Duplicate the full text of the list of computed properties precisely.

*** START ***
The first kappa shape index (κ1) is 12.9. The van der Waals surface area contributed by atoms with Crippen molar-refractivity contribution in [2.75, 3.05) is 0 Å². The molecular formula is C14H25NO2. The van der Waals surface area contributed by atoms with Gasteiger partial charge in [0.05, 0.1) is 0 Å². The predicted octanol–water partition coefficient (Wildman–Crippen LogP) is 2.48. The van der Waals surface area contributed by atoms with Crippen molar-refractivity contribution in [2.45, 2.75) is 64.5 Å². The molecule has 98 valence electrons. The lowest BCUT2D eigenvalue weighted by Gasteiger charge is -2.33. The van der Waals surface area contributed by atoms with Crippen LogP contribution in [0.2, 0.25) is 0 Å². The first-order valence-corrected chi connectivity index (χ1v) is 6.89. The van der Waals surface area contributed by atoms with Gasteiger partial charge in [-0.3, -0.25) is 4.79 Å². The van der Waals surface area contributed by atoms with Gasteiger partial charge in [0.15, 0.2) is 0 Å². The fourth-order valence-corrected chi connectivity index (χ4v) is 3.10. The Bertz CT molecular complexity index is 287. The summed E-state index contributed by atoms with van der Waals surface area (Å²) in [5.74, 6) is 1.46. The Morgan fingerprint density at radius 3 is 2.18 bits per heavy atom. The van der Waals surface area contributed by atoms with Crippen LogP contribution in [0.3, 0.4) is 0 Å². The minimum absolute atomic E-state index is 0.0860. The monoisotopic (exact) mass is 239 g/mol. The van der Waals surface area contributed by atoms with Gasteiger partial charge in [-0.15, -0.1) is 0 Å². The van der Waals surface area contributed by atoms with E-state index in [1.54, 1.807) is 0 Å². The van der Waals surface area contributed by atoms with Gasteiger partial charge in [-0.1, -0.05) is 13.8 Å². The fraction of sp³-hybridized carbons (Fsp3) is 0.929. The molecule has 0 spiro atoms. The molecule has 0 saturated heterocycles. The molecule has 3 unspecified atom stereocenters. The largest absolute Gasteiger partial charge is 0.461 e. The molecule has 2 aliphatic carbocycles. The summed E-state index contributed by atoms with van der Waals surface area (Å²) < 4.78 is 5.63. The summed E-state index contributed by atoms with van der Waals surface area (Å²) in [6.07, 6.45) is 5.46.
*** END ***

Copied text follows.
The first kappa shape index (κ1) is 12.9. The van der Waals surface area contributed by atoms with Crippen molar-refractivity contribution in [2.75, 3.05) is 0 Å². The molecular formula is C14H25NO2. The van der Waals surface area contributed by atoms with Gasteiger partial charge in [0.05, 0.1) is 0 Å². The predicted octanol–water partition coefficient (Wildman–Crippen LogP) is 2.48. The van der Waals surface area contributed by atoms with Crippen molar-refractivity contribution in [2.45, 2.75) is 64.5 Å². The molecule has 98 valence electrons. The lowest BCUT2D eigenvalue weighted by Gasteiger charge is -2.33. The van der Waals surface area contributed by atoms with Crippen LogP contribution in [0.2, 0.25) is 0 Å². The first-order valence-corrected chi connectivity index (χ1v) is 6.89. The van der Waals surface area contributed by atoms with Gasteiger partial charge in [-0.3, -0.25) is 4.79 Å². The van der Waals surface area contributed by atoms with Gasteiger partial charge in [0.15, 0.2) is 0 Å². The fourth-order valence-corrected chi connectivity index (χ4v) is 3.10. The Bertz CT molecular complexity index is 287. The summed E-state index contributed by atoms with van der Waals surface area (Å²) in [5.74, 6) is 1.46. The Morgan fingerprint density at radius 3 is 2.18 bits per heavy atom. The van der Waals surface area contributed by atoms with Crippen LogP contribution in [0.3, 0.4) is 0 Å². The minimum absolute atomic E-state index is 0.0860. The monoisotopic (exact) mass is 239 g/mol. The van der Waals surface area contributed by atoms with Gasteiger partial charge in [-0.15, -0.1) is 0 Å². The van der Waals surface area contributed by atoms with E-state index in [1.54, 1.807) is 0 Å². The van der Waals surface area contributed by atoms with Gasteiger partial charge in [-0.1, -0.05) is 13.8 Å². The fraction of sp³-hybridized carbons (Fsp3) is 0.929. The molecule has 0 spiro atoms. The molecule has 0 saturated heterocycles. The molecule has 3 unspecified atom stereocenters. The largest absolute Gasteiger partial charge is 0.461 e. The molecule has 2 aliphatic carbocycles. The summed E-state index contributed by atoms with van der Waals surface area (Å²) < 4.78 is 5.63. The summed E-state index contributed by atoms with van der Waals surface area (Å²) in [6.07, 6.45) is 5.46.